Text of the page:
Bousman points out that the packet itself was not identified as one possessed by him the day marijuana was "stripped" in the presence of witness Bridgewater, and that his arrest and the seizure of the packet was some six (6) weeks after the break-in at the jail. Further, it is asserted that inasmuch as the State did not attempt to have the packet admitted into evidence, it is clear that the State deliberately tried to prejudice Bousman by exhibiting the packet in open court.

Assuming without deciding that the conduct of the State was improper, and approaching the question as if it were one of harmless error, White v. State (1971), 257 Ind. 64, 272 N.E.2d 312, we do not find reversible error in the case at bar. As noted above, Bousman was observed with items closely resembling those stolen shortly after the theft from the jail. Further evidence was that Bousman or Dixon stated they had entered the basement of the Parke County Jail and removed therefrom two large bags of marijuana. Thus, there is evidence to prove the essential elements of the crime charged, to-wit: (1) breaking and entry (2) into a dwelling house (3) with intent to commit a felony. In light of such overwhelming evidence of guilt, we hold that the conduct of the State does not constitute reversible error. See, Moss v. State (1973), Ind. App., 324 N.E.2d 820; Brown v. State (1972), 258 Ind. 412, 281 N.E.2d 801; Moss v. State (1975), Ind. App., 333 N.E.2d 141, reh. denied 335 N.E.2d 633.


From the foregoing, it is evident that we also find the evidence sufficient to sustain Bousman's conviction.


Dixon's conviction arose from the same incident as Bousman's and he raises the same arguments as considered above in §§ I, II and IV. With regard to such issues we consider the discussion and holdings above to be fully applicable to Dixon. However, Dixon raises two additional questions, which we now consider separately.


Dixon contends that it was error for the trial court to permit the prosecution to question him regarding prior adult and juvenile convictions for theft and burglary. Dixon cites Ashton v. Anderson (1972), Ind., 279 N.E.2d 210, and IC 1971, XX-X-XX-XX (Burns Code Ed.) for support.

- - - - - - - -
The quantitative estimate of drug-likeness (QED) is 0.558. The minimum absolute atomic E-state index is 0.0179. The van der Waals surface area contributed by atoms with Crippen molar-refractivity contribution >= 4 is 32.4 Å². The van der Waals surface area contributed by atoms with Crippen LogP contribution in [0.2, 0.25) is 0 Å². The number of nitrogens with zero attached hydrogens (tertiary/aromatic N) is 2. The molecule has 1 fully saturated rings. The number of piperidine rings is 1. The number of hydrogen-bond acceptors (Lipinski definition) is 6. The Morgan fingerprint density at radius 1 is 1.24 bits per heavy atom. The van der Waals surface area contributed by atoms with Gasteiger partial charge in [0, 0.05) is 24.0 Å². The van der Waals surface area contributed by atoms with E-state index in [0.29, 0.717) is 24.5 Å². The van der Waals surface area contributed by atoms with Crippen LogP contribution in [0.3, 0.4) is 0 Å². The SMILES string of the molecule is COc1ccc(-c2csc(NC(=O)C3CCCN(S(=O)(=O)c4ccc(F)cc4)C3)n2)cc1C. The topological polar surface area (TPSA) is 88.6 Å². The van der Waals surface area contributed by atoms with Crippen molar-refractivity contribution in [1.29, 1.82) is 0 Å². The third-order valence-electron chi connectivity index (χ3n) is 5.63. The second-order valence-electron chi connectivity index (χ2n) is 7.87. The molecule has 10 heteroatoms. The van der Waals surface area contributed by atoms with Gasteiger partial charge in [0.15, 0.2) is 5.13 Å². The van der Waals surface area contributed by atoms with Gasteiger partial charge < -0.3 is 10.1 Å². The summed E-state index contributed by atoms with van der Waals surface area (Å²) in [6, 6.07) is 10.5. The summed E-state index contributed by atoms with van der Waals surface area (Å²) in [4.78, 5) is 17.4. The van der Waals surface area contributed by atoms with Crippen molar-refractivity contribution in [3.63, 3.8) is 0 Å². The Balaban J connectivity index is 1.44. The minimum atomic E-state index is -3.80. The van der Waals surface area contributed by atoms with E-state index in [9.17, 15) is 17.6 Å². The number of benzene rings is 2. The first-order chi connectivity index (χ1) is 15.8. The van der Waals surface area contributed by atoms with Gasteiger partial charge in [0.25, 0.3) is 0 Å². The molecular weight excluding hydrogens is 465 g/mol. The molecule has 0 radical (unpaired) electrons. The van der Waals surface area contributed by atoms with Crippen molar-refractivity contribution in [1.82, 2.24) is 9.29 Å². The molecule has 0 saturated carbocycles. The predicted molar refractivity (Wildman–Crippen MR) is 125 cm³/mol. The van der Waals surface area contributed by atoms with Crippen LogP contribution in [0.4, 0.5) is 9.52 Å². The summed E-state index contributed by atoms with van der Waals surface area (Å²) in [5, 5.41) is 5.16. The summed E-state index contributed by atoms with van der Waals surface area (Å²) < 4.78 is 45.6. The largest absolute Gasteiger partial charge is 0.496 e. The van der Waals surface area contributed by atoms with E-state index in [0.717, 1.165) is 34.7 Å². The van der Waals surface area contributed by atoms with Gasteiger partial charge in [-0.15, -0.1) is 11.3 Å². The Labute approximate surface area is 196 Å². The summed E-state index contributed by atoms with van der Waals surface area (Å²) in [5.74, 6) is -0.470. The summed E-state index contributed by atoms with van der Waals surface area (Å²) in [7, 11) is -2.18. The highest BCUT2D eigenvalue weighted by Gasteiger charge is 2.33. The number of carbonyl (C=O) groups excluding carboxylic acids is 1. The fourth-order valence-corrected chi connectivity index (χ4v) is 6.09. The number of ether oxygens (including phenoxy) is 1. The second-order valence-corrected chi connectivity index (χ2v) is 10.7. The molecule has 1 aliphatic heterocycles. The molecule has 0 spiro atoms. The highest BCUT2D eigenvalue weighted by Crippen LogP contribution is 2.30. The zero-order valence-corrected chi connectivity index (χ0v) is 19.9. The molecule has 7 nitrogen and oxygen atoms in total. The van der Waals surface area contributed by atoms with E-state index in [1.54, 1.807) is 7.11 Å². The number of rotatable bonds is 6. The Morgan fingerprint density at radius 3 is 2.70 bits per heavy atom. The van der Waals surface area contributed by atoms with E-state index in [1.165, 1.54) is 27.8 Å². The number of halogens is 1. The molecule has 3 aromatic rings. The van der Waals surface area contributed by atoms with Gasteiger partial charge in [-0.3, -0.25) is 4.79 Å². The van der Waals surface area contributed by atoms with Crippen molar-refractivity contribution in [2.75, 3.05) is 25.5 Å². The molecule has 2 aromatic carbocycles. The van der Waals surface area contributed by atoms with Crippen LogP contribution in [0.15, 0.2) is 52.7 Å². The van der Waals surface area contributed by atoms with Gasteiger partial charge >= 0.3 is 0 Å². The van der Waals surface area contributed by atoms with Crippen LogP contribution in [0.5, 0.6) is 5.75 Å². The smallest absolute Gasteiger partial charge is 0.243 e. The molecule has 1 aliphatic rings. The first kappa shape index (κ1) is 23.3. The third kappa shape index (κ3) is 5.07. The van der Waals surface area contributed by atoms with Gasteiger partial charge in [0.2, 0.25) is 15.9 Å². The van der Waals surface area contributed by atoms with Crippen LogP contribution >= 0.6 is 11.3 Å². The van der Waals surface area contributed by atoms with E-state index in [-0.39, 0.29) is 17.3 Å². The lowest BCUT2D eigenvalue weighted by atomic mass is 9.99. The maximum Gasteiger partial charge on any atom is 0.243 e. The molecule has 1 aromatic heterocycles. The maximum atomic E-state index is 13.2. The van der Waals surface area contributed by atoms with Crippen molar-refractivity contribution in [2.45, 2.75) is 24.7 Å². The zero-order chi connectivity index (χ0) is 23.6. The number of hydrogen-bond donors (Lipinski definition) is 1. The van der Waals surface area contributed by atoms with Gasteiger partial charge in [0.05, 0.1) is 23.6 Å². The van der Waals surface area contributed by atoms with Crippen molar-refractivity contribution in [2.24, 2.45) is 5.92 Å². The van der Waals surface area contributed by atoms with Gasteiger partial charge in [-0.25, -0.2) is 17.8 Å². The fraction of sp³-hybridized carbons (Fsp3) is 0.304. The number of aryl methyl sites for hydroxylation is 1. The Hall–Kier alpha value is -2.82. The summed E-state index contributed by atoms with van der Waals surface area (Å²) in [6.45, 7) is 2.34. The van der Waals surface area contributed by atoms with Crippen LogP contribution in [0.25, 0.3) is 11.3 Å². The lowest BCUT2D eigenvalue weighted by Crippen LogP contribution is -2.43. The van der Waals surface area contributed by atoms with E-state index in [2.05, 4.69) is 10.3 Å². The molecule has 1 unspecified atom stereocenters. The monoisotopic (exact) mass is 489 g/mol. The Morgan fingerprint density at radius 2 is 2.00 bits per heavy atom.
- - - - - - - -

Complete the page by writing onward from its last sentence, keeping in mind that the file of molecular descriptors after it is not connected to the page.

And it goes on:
With regard to the prior adult conviction for theft we find no reversible error. Whatever merit there may be in Dixon's argument, we find that the prosecution questioned him about at least one other conviction without objection, and that Dixon, in fact, volunteered information regarding still other convictions for assault and battery and resisting arrest. In light of Dixon's failure to object to testimony nearly identical to that now questioned, and his apparent willingness to discuss his prior criminal record, we find that Dixon cannot now complain.

With regard to Dixon's juvenile conviction, we find that such question has *728 not been adequately preserved for our consideration.

At trial, Dixon's objection was as follows:

"In the year 1966 were you convicted of second degree burglary and sent to the Boys School? MR. KENLEY: I object, Your Honor. That's not relevant to the issues before this Court. COURT: Overruled. Yes."

The motion to correct errors addresses the issue in the following manner:

"5. The Court erred at law in overruling defendant's objection to cross-examination of defendant concerning his prior criminal record."

It is evident that both during and after trial, the court was presented with only the most general objections. We have often stated the need for specific objections both at trial and in the motion to correct errors, and we find that Dixon's objections are not sufficient in either respect. Woods v. State (1974), Ind. App., 319 N.E.2d 688; Worsley v. State (1974), Ind. App., 317 N.E.2d 908; Foxall v. State (1973), Ind. App., 298 N.E.2d 470.


The remaining issue is whether the trial court erred in giving State's Instruction No. 8, which is a restatement of one given in Ringham v. State (1974), Ind., 308 N.E.2d 863. Dixon contends that the instruction is incorrect and incomplete; that it misled the jury regarding the consideration of "subsidiary" facts or evidence; and that it told the jury that "improbable" evidence could be considered.

Instructions similar to the one herein complained of have been discussed and approved in several earlier cases, see, Ringham v. State, supra; Fuller v. State (1973), Ind., 304 N.E.2d 305; Olson v. State (1973), Ind. App., 304 N.E.2d 830, reversed on other grounds 315 N.E.2d 697, and while we would agree that the instruction in the case at bar is less coherent than those in the cases above, we do not find any significant variance which amounts to reversible error.

Further, an inspection of the record reveals that preliminary Instructions 5, 7 and 9, State's Instructions 1, 3, 5 and 9, and Dixon's Instructions 6 and 9 deal with the consideration of evidence, burden of proof, and presumption of innocence. Thus, we find that the jury was otherwise adequately instructed regarding the matters contained in State's Instruction No. 8.

The judgments of the trial court regarding both Bousman and Dixon are


ROBERTSON, C.J., and LYBROOK, J., concur.